Increased removal of beta-very low density lipoproteins after ethinyl estradiol is associated with increased mRNA levels for hepatic lipase, lipoprotein lipase, and the low density lipoprotein receptor in Watanabe heritable hyperlipidemic rabbits.
The mechanism by which ethinyl estradiol (EE) decreases the concentration of lipids in the d less than 1.019 g/ml fraction (beta-very low density lipoprotein [beta-VLDL]) of homozygous Watanabe heritable hyperlipidemic (WHHL) rabbits was studied. Treatment with EE increased the activity of hepatic lipase (HL) twofold to threefold in postheparin plasma and in liver biopsies. Postheparin plasma and adipose tissue lipoprotein lipase (LPL) activities were also increased twofold to fourfold after EE. The effects of EE on HL and LPL activities were associated with a threefold to sixfold elevation in liver HL mRNA and a fourfold elevation in adipose tissue LPL mRNA steady-state levels, pointing to an effect of EE on HL and LPL gene transcription. EE also increased liver low density lipoprotein (LDL) receptor mRNA levels threefold to fivefold. These results suggest a concerted action of LPL, HL, and the LDL receptor in the removal of beta-VLDL in homozygous WHHL rabbits with a defective LDL receptor. In addition, the content of apolipoprotein E in the d less than 1.019 g/ml fraction changed toward normal after EE. Because the remaining particles contained apolipoprotein B-100 almost exclusively, it is likely that apolipoprotein E-containing beta-VLDLs are preferentially removed. This may be the result of the increased activity of LPL and HL influencing the conformation of apolipoprotein E on the beta-VLDL particle in such a way that it is directly removed from the circulation, possibly by the induced LDL receptor.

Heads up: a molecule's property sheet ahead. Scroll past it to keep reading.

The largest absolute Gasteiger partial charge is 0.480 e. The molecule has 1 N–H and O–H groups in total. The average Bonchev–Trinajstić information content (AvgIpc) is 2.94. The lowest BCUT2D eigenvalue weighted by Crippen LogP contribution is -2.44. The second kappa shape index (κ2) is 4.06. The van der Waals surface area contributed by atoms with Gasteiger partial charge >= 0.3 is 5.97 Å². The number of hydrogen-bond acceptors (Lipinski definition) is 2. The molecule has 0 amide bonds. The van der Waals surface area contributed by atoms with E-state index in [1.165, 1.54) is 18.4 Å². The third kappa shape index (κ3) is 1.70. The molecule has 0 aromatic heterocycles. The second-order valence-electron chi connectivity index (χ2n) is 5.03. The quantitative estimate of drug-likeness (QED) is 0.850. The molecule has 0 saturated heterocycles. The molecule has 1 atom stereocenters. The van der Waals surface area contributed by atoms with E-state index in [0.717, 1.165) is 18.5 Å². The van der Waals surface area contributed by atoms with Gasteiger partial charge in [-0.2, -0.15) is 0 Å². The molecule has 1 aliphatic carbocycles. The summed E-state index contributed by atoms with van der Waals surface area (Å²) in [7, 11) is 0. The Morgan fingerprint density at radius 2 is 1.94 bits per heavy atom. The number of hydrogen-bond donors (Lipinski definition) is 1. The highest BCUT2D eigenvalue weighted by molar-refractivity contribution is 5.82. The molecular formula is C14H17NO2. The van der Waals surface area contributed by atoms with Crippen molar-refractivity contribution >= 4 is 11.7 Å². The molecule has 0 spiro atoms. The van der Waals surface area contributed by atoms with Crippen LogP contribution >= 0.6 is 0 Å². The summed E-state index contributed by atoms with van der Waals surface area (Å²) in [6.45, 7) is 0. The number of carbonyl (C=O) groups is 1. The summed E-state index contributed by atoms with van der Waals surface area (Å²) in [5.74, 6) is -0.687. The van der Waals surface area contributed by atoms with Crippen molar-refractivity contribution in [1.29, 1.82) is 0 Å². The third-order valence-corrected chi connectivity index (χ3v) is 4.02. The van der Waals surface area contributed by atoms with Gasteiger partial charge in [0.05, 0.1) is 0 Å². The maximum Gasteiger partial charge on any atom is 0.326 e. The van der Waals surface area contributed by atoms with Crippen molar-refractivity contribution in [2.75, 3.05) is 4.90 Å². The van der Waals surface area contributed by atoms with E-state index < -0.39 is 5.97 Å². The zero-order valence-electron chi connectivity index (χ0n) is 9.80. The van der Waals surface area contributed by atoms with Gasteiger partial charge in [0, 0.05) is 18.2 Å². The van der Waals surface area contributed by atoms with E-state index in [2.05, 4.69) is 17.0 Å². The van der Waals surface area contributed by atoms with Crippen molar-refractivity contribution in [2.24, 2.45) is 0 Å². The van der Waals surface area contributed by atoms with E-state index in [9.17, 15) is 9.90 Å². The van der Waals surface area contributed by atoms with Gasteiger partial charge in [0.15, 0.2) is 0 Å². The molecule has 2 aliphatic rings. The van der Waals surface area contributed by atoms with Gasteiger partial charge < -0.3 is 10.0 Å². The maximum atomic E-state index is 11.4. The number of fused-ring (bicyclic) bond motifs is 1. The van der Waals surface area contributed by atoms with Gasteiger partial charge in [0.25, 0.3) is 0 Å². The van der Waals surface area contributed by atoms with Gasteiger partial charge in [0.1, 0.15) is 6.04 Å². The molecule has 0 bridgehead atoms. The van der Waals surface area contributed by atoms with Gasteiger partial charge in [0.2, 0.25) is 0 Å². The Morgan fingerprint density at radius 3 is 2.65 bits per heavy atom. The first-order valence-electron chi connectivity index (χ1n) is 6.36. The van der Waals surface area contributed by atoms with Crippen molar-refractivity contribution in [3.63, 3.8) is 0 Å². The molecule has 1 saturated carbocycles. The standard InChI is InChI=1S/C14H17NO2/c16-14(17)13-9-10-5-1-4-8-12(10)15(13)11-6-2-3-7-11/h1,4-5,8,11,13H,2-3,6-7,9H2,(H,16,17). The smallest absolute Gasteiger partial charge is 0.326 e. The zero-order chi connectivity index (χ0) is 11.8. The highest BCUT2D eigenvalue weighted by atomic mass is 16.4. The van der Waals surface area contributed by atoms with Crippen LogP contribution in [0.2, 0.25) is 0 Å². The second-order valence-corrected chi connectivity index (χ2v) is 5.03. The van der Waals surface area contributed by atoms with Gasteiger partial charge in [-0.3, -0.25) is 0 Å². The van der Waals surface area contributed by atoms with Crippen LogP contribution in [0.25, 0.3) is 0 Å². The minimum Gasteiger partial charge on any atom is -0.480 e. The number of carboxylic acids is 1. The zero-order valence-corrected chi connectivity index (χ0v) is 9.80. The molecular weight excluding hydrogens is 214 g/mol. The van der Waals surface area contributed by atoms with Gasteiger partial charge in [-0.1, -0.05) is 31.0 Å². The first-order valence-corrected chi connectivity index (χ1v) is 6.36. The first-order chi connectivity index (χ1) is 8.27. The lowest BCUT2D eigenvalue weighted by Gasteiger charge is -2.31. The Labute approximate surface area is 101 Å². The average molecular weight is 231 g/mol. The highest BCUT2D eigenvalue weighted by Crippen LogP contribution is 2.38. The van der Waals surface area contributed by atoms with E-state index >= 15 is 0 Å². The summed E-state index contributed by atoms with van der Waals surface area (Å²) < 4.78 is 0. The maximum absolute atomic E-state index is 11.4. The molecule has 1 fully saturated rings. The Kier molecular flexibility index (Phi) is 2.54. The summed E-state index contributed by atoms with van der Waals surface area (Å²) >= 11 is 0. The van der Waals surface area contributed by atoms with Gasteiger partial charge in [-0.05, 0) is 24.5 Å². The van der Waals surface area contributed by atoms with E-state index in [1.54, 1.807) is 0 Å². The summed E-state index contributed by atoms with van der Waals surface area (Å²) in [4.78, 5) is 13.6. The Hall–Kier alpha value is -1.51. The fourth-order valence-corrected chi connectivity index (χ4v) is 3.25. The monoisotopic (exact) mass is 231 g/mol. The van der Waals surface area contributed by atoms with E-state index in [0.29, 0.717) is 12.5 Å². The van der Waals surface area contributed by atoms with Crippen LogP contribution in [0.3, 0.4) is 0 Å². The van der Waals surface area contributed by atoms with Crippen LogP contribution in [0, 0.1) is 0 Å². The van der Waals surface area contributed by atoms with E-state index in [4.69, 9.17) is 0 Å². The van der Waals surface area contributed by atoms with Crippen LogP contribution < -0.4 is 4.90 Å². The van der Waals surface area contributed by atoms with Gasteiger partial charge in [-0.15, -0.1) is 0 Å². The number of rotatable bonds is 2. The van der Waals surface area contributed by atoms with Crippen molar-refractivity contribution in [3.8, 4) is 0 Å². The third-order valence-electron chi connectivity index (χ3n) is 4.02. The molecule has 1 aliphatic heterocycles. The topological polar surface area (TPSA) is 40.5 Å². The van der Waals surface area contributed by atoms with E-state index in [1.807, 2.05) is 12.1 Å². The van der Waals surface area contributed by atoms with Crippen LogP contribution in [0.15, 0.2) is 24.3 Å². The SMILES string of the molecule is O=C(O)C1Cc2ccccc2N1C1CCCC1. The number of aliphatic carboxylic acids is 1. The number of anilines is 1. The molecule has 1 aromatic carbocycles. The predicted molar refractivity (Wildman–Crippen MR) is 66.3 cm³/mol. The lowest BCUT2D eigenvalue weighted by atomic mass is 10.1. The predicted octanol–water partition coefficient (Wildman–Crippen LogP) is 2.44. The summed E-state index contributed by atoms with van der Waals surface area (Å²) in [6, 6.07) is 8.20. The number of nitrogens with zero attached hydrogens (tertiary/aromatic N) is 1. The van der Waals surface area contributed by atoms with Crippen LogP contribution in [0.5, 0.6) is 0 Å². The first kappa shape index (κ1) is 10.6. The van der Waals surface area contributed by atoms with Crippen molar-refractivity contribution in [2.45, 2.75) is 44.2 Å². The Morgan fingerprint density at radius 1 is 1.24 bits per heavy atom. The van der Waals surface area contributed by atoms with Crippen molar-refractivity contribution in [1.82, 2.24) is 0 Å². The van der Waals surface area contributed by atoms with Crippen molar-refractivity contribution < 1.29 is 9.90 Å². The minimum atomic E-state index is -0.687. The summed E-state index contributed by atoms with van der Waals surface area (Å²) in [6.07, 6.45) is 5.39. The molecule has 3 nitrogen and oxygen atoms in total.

- Copyright © 1991 by American Heart Association